We are better together. Four seemingly ordinary words that, when arranged into a phrase, embody the true essence of the interfaith movement as a whole. I had read the phrase many times prior to attending the Interfaith Youth Core’s Leadership Institute in Washington, DC. However, it was a notion that I felt was highly ostensible.
I debated with myself as to how we could possibly be better together? I would look at the world as I saw it through current and past events; endless wars, injustice everywhere, and a severe lack of compassion or care for those who deserved it most. This was what we had done together, I contested. Forces joined together in perpetrating violence, suppressing basic human rights, and parading their undeserved triumphs in the face of the innocent and downtrodden. True, it was an undeniably bleak outlook on the state of the world, but it was one that did not manifest itself without a veritable basis.
Upon arriving to the Institute, we were thrust into an environment marked by the presence of multiple faiths, ethnicities, cultures, and personalities. We may not have known each other, but we did know what we wanted. We wanted to influence and improve the way that people in our respective communities saw one another, regardless of what faith they followed. We wanted to work together. Above all, we wanted to prove to ourselves that this concept of interfaith cooperation was capable of working for us.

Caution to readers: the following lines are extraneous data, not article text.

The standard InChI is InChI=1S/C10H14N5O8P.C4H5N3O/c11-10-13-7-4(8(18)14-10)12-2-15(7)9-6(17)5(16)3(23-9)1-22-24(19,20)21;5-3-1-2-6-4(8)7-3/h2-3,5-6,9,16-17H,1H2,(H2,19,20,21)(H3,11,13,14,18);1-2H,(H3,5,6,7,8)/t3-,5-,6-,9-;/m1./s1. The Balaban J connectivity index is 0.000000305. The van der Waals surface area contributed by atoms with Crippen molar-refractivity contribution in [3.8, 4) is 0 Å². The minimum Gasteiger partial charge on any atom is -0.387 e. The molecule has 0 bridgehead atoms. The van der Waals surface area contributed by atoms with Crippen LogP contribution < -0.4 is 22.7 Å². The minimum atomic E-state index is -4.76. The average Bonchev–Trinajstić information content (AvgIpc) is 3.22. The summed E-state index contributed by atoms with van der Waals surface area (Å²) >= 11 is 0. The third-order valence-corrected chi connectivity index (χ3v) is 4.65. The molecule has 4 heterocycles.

Over the course of the next four days I had the remarkable pleasure of meeting individuals of all different walks of life. I met people of certain faith backgrounds that, up until that moment, I believed would not have any interest in working with me. I met others whose respective faiths I had always held grave misconceptions about. In the end, I knew that I could not blame the media’s deceptive portrayal of different faiths or even the negative experiences surrounding faith that I had growing up as one of the few Muslims in my home town. I could only blame myself for not realizing how powerful interfaith work on any and all platforms could be.
IFYC’s Leadership Institute allowed me the opportunity to openly discuss my faith, Islam, with those of other faiths. I was given the chance to speak to Evangelicals, Buddhists, Atheists and so many others that I had never had a dialogue with before.
The inner resistance that I had built up to protect myself from the grips of intolerance and prejudice had eased itself dramatically. Feeding off of the openness and forbearance of my fellow students, faculty and organizers, I found that I had learned so much in such a short period of time. Transfixed by each story that I heard, I was immediately inspired to come up with ways in which I, myself, could make a difference. With the help of everyone who attended IFYC’s Leadership Institute in Washington, D.C I left knowing and accepting that we absolutely are better together.
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